As I recover from an illness, I’ve watched more TV than I otherwise might. And, as I watched, I wondered what was it that Hollywood and Madison Avenue were selling us?
I hope it doesn’t sound too unbearably moralistic, but, after a diet of movies and ads for a few days, it became clear to me that what they were selling us was money, sex, and power.
In fact, there was one ad, I think it was for an aftershave lotion, that had all three so blatantly present that I almost sat up in bed.
The aftershave lotion was in the shape of a gold bar (money). A woman is filmed slinkily walking towards a man. The man snaps his finger (power) and the woman drops all her clothes (sex). Again a shot of the gold-bar bottle.
Well, that sure made it clear.
So many of the movies and made-for-TV films and series are especially about power. This is an age in which America is supposed to have had “full-spectrum dominance” (I have doubts about that myself but it was a good sell).
It is therefore no surprise that so many movies feature heroes who show full-spectrum dominance. There’s a lot of fast-talking, especially in the law-enforcement films where a group is present and a single monologue is being had, but all participants supply one sentence in it – as if the group is of one mind. Look at the whole dialogue and it could have been said by one person.
What criminal stands a chance against such synchronized group mind? This is power.
The same holds for the criminals. When they raid a Las Vegas casino or a city bank, they show similarly-flawless coordination.
Or when a black operative takes on the intelligence organization, or a former black op takes on a criminal organization, or a retired black op takes on an American ninja, their performances reek of full-spectrum dominance. (And why all these black operatives?)
Regimes that subdued whole populations all of a sudden can’t shoot straight when confronted by this type of hero.
And how many heroes have we seen in the last decade who commit criminal acts while the directors ask us to love them? When I first saw this new development with Kevin Costner’s “untouchable” Elliot Ness, who threw the bad guy off a building rather than have him be tried, I was shocked, but it is a commonplace today. We are regularly asked to love heroes who commit criminal acts.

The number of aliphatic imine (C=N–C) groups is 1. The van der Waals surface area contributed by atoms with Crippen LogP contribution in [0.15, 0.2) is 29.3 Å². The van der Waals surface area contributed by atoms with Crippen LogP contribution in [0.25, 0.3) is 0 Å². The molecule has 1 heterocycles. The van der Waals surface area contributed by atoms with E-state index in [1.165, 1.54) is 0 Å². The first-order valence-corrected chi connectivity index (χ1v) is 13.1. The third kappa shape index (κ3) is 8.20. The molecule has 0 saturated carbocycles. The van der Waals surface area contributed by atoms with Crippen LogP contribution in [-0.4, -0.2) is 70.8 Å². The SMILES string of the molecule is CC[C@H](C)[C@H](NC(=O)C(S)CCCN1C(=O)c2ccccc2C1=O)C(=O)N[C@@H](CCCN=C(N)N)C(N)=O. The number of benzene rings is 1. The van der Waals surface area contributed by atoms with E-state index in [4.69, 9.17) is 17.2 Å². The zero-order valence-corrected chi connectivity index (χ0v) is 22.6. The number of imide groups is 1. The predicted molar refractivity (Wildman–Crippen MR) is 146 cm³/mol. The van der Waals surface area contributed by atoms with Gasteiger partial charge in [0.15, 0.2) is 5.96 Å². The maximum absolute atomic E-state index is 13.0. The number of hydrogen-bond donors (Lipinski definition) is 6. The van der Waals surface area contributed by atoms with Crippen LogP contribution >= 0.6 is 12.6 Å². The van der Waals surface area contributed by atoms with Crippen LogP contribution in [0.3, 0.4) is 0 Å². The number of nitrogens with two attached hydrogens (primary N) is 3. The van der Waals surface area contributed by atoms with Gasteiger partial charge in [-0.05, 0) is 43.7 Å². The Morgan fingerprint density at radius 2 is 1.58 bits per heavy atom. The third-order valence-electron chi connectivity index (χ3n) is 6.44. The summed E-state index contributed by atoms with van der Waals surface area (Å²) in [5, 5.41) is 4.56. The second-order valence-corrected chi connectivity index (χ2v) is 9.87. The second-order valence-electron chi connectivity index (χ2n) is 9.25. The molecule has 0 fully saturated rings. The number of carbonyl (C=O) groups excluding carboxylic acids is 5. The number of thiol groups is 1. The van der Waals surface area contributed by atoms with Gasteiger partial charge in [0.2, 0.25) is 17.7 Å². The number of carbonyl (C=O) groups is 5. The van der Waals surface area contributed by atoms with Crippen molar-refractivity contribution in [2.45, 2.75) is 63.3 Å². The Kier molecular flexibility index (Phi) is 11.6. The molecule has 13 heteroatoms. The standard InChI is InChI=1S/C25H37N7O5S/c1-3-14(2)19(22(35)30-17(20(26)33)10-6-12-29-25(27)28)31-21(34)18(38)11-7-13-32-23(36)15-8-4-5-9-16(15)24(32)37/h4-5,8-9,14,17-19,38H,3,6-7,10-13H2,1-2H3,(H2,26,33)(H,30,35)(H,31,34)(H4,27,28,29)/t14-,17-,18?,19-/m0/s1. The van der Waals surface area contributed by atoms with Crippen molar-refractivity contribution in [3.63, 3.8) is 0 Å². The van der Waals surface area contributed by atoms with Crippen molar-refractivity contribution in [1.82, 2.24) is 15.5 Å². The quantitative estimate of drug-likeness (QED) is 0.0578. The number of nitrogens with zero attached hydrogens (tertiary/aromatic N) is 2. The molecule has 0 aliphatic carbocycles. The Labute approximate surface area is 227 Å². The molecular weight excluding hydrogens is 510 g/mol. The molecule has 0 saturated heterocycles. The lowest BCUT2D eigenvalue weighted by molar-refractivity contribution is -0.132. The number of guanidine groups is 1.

Does that not precondition us to love a government that also commits criminal acts? Has it not prepared the ground for the New World Order?
I’ve only looked at power, but sex is a constant subtheme and money deserves an article unto itself.
But that would require me to watch more movies and I already got the picture. I don’t need more. I don’t want more.
Our generation took the baton and this is what we produced? To go along with weapons technology that kills faster, more remotely, and in larger numbers, we made slick films that keep pace?
Blow up the place. Take everybody down. Then end with the hero in the heroine’s embrace.
Not quite happily ever after. What does it gratify? A lust to dominate and kill?
I see it as a fitting epitaph to this entire period that the world should explode in 2012. The Movie. It is also fitting that we are asked by the hero of that film to feel sympathy for the people who were refused admission to the all-saving arc, even though every one of them was there only because they could pay $1 billion a seat (or was it 1 billion Euros?).
The fabulously-wealthy shall inherit the Earth.
I think we’ve reached the end of our collective myth-making tether. There’s no more to explore. We memorialize a naked grab for money, sex, and power, no bones about it, not even much justifying dialogue about it.
The formula was boiled down to a few shots in the aftershave commercial. Rich man clicks his powerful finger and woman undresses. The new and ultimate American Dream.